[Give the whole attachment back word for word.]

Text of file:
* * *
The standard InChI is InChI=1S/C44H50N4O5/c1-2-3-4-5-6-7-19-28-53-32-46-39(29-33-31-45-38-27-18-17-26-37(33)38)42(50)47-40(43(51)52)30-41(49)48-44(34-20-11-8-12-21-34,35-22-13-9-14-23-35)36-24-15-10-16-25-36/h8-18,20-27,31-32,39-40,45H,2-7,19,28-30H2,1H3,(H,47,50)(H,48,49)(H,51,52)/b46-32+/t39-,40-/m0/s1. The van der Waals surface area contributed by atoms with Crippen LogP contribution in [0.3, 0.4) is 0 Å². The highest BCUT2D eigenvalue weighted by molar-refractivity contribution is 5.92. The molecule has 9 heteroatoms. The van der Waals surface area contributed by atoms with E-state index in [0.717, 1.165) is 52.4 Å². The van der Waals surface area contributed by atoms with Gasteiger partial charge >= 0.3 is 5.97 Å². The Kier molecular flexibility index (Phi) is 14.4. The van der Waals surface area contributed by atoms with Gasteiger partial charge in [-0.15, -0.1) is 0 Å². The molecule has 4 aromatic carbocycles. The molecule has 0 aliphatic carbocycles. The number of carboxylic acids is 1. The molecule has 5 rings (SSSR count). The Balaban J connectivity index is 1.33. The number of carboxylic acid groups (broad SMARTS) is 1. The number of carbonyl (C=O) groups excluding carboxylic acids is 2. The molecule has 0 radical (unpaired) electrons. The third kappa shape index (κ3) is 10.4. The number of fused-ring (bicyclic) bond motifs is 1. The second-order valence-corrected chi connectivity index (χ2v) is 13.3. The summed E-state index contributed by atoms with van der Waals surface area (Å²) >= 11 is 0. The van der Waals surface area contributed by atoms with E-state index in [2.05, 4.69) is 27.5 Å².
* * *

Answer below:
The standard InChI is InChI=1S/C44H50N4O5/c1-2-3-4-5-6-7-19-28-53-32-46-39(29-33-31-45-38-27-18-17-26-37(33)38)42(50)47-40(43(51)52)30-41(49)48-44(34-20-11-8-12-21-34,35-22-13-9-14-23-35)36-24-15-10-16-25-36/h8-18,20-27,31-32,39-40,45H,2-7,19,28-30H2,1H3,(H,47,50)(H,48,49)(H,51,52)/b46-32+/t39-,40-/m0/s1. The van der Waals surface area contributed by atoms with Crippen LogP contribution in [0.3, 0.4) is 0 Å². The highest BCUT2D eigenvalue weighted by molar-refractivity contribution is 5.92. The molecule has 9 heteroatoms. The van der Waals surface area contributed by atoms with E-state index in [0.717, 1.165) is 52.4 Å². The van der Waals surface area contributed by atoms with Gasteiger partial charge >= 0.3 is 5.97 Å². The Kier molecular flexibility index (Phi) is 14.4. The van der Waals surface area contributed by atoms with Gasteiger partial charge in [-0.15, -0.1) is 0 Å². The molecule has 4 aromatic carbocycles. The molecule has 0 aliphatic carbocycles. The number of carboxylic acids is 1. The molecule has 5 rings (SSSR count). The Balaban J connectivity index is 1.33. The number of carboxylic acid groups (broad SMARTS) is 1. The number of carbonyl (C=O) groups excluding carboxylic acids is 2. The molecule has 0 radical (unpaired) electrons. The third kappa shape index (κ3) is 10.4. The number of fused-ring (bicyclic) bond motifs is 1. The second-order valence-corrected chi connectivity index (χ2v) is 13.3. The summed E-state index contributed by atoms with van der Waals surface area (Å²) >= 11 is 0. The van der Waals surface area contributed by atoms with E-state index in [2.05, 4.69) is 27.5 Å².